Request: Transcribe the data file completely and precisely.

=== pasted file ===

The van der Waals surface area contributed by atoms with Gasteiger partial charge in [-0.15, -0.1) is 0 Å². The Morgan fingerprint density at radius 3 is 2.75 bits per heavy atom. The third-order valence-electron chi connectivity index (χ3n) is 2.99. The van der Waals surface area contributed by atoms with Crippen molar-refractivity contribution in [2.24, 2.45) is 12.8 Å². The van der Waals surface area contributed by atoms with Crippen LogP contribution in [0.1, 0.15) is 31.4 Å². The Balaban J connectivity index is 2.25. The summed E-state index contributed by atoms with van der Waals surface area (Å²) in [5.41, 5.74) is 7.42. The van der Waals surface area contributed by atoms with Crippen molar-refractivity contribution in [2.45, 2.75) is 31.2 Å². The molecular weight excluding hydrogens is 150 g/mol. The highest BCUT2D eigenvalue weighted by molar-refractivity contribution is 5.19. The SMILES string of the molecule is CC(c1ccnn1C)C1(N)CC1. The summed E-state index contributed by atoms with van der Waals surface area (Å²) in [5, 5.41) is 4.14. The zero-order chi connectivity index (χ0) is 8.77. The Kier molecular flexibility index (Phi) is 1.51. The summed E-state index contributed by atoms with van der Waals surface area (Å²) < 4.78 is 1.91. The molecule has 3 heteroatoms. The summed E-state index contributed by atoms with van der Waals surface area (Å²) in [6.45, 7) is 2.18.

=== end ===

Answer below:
The van der Waals surface area contributed by atoms with Gasteiger partial charge in [-0.15, -0.1) is 0 Å². The Morgan fingerprint density at radius 3 is 2.75 bits per heavy atom. The third-order valence-electron chi connectivity index (χ3n) is 2.99. The van der Waals surface area contributed by atoms with Crippen molar-refractivity contribution in [2.24, 2.45) is 12.8 Å². The van der Waals surface area contributed by atoms with Crippen LogP contribution in [0.1, 0.15) is 31.4 Å². The Balaban J connectivity index is 2.25. The summed E-state index contributed by atoms with van der Waals surface area (Å²) in [5.41, 5.74) is 7.42. The van der Waals surface area contributed by atoms with Crippen molar-refractivity contribution in [2.45, 2.75) is 31.2 Å². The molecular weight excluding hydrogens is 150 g/mol. The highest BCUT2D eigenvalue weighted by molar-refractivity contribution is 5.19. The SMILES string of the molecule is CC(c1ccnn1C)C1(N)CC1. The summed E-state index contributed by atoms with van der Waals surface area (Å²) in [5, 5.41) is 4.14. The zero-order chi connectivity index (χ0) is 8.77. The Kier molecular flexibility index (Phi) is 1.51. The summed E-state index contributed by atoms with van der Waals surface area (Å²) < 4.78 is 1.91. The molecule has 3 heteroatoms. The summed E-state index contributed by atoms with van der Waals surface area (Å²) in [6.45, 7) is 2.18.